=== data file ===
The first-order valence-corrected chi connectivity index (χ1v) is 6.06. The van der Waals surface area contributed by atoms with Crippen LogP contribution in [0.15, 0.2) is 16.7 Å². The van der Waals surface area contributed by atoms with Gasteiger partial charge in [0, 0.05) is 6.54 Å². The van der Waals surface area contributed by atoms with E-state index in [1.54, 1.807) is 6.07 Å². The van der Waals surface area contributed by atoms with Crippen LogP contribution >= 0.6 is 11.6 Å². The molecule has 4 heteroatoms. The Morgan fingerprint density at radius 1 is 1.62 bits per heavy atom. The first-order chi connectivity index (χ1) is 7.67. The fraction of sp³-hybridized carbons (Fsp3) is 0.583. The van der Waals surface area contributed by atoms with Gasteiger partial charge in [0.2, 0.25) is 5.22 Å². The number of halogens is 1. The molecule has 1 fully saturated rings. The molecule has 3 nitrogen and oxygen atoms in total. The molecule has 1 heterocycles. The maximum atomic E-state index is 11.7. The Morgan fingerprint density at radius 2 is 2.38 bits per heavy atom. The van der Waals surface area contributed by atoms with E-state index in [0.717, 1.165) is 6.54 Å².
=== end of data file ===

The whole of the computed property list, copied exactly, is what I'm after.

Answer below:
The first-order valence-corrected chi connectivity index (χ1v) is 6.06. The van der Waals surface area contributed by atoms with Crippen LogP contribution in [0.15, 0.2) is 16.7 Å². The van der Waals surface area contributed by atoms with Gasteiger partial charge in [0, 0.05) is 6.54 Å². The van der Waals surface area contributed by atoms with E-state index in [1.54, 1.807) is 6.07 Å². The van der Waals surface area contributed by atoms with Crippen LogP contribution >= 0.6 is 11.6 Å². The molecule has 4 heteroatoms. The Morgan fingerprint density at radius 1 is 1.62 bits per heavy atom. The first-order chi connectivity index (χ1) is 7.67. The fraction of sp³-hybridized carbons (Fsp3) is 0.583. The van der Waals surface area contributed by atoms with Gasteiger partial charge in [0.2, 0.25) is 5.22 Å². The number of halogens is 1. The molecule has 1 fully saturated rings. The molecule has 3 nitrogen and oxygen atoms in total. The molecule has 1 heterocycles. The maximum atomic E-state index is 11.7. The Morgan fingerprint density at radius 2 is 2.38 bits per heavy atom. The van der Waals surface area contributed by atoms with E-state index in [0.717, 1.165) is 6.54 Å².